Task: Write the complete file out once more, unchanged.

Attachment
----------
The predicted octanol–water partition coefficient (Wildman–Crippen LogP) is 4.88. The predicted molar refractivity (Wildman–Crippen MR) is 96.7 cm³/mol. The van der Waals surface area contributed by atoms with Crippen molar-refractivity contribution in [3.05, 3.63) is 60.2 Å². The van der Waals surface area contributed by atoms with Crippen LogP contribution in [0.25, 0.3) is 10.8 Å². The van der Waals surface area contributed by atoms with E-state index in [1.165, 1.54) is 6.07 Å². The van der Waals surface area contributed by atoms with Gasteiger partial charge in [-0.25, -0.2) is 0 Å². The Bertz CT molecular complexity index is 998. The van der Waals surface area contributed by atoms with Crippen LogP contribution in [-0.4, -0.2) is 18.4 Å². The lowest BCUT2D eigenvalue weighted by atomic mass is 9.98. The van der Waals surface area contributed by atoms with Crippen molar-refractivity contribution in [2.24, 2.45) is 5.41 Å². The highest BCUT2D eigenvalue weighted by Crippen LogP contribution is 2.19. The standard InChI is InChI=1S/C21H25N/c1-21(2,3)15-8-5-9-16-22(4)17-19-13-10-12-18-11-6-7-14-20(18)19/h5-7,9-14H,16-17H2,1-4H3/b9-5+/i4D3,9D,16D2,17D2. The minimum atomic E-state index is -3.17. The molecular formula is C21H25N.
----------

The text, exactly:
The predicted octanol–water partition coefficient (Wildman–Crippen LogP) is 4.88. The predicted molar refractivity (Wildman–Crippen MR) is 96.7 cm³/mol. The van der Waals surface area contributed by atoms with Crippen molar-refractivity contribution in [3.05, 3.63) is 60.2 Å². The van der Waals surface area contributed by atoms with Crippen LogP contribution in [0.25, 0.3) is 10.8 Å². The van der Waals surface area contributed by atoms with E-state index in [1.165, 1.54) is 6.07 Å². The van der Waals surface area contributed by atoms with Gasteiger partial charge in [-0.25, -0.2) is 0 Å². The Bertz CT molecular complexity index is 998. The van der Waals surface area contributed by atoms with Crippen LogP contribution in [-0.4, -0.2) is 18.4 Å². The lowest BCUT2D eigenvalue weighted by atomic mass is 9.98. The van der Waals surface area contributed by atoms with Crippen molar-refractivity contribution in [2.24, 2.45) is 5.41 Å². The highest BCUT2D eigenvalue weighted by Crippen LogP contribution is 2.19. The standard InChI is InChI=1S/C21H25N/c1-21(2,3)15-8-5-9-16-22(4)17-19-13-10-12-18-11-6-7-14-20(18)19/h5-7,9-14H,16-17H2,1-4H3/b9-5+/i4D3,9D,16D2,17D2. The minimum atomic E-state index is -3.17. The molecular formula is C21H25N.